Graham Reid | | 1 min read
Elton is like a kindly old uncle these days, giving big ups to Ryan Adams, throwing post-Oscar parties, behaving himself, turning up on Disney soundtracks, or rewriting one of his prettiest tunes for the funeral of a slightly wacky royal.
And he got married (again, to a man this time though).
It's hard to remember that he was, before he went pear-shaped and crazy during the 80s churning out shocking albums, quite something of a rocker.
Young folk might be surprised to hear of him blasting through Burn Down the Mission, insisting that Saturday night was alright for fighting, and singing about the death of a screwed-up 16-year-old lesbian.
And Elton did it with a great disadvantage. He wasn't a stage-prowling singer/guitarist, but trapped behind a piano. To his great credit (and he did many shameful things but this wasn't one of them) he never got one of those keyboards you hang around your neck, like that guy in Pseudo Echo.
Nope, he just stuck with the piano - and dressed in chicken suit, like the Statue of Liberty, Mae West or the Queen. He started with Dame Edna glasses and took them to their illogical conclusion in costumes to match. Whadda wild'n'crazy guy.
Lest we forget there was great music along the way, and little of it as consistent or better than this double album from late '73 which sprung radio hits (Saturday Night's Alright for Fighting, the title track, Candle in the Wind, the unusual piano vamp of the faux-live Bennie and the Jets) and other songs which found their way into people's consciousness like the elaborate Funeral for a Friend/Love Lies Bleeding, the salute to 30s gangsters on Ballad of Danny Bailey, and All the Young Girls Love Alice.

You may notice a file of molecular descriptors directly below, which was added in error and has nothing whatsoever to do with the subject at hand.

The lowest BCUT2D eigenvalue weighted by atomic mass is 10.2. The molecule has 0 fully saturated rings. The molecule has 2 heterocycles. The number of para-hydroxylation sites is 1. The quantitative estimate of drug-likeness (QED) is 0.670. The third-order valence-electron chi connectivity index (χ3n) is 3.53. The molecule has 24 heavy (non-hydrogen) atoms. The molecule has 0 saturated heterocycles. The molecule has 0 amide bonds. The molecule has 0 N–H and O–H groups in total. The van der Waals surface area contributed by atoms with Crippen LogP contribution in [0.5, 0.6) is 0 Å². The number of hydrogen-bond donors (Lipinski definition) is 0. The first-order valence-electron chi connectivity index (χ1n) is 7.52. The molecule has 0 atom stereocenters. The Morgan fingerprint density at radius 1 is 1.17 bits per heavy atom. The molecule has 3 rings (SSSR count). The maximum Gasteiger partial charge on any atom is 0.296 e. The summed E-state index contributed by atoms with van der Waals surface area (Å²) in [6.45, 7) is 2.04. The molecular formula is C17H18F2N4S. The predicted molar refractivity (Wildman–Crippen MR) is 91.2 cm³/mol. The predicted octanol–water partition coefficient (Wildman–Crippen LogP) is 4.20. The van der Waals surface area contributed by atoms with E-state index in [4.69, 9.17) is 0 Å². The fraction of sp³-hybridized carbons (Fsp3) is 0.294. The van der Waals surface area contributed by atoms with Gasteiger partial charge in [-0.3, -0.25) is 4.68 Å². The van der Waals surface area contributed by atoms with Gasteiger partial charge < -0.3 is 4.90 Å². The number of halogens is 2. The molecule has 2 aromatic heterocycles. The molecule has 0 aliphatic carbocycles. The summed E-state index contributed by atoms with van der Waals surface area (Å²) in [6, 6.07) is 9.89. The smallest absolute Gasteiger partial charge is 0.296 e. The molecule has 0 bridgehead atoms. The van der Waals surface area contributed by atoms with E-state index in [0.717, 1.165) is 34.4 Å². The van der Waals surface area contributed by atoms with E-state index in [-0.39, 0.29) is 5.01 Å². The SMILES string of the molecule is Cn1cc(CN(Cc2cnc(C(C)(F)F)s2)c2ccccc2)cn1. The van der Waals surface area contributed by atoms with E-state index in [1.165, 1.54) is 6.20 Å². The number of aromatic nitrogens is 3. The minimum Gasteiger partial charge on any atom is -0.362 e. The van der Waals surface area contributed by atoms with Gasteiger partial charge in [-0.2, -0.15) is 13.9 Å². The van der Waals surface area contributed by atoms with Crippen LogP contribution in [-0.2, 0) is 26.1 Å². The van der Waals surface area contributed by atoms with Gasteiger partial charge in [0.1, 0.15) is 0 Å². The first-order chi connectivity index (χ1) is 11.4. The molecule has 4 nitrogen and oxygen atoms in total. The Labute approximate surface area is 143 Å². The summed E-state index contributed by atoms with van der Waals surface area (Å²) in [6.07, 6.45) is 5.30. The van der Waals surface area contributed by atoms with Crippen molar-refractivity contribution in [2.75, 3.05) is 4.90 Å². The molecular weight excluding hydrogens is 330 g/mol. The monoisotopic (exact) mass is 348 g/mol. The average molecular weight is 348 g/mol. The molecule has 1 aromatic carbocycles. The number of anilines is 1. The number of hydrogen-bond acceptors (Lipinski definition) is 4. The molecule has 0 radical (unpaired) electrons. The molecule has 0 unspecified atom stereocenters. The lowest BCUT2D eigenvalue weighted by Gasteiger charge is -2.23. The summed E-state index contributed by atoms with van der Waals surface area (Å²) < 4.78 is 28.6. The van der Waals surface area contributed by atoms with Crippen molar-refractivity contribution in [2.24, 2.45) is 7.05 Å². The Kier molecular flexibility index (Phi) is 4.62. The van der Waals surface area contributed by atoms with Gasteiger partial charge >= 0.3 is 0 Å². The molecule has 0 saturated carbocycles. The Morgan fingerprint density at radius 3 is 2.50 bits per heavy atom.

There are few double albums in rock which can be considered essential (and during this period they were not uncommon) but this -- alongside Genesis' concept album The Lamb Lies Down on Broadway of the following year -- is one of them.
Even now these songs stand up, not just as of their period, but transcending them for their diversity and directness.
This reissue -- with all the customary studio polishing, booklet essay and bonus tracks -- also comes with a third disc, a 50-minute movie on the making of the album with archival footage, interviews with Elton and lyricist Bernie Taupin and the musicians, and comments from critics and famous fans.
So instead of telling the kids the Elton story by the fireside just bang this in the CD and DVD player.
Only curmudgeons or revisionists would deny this is a classic.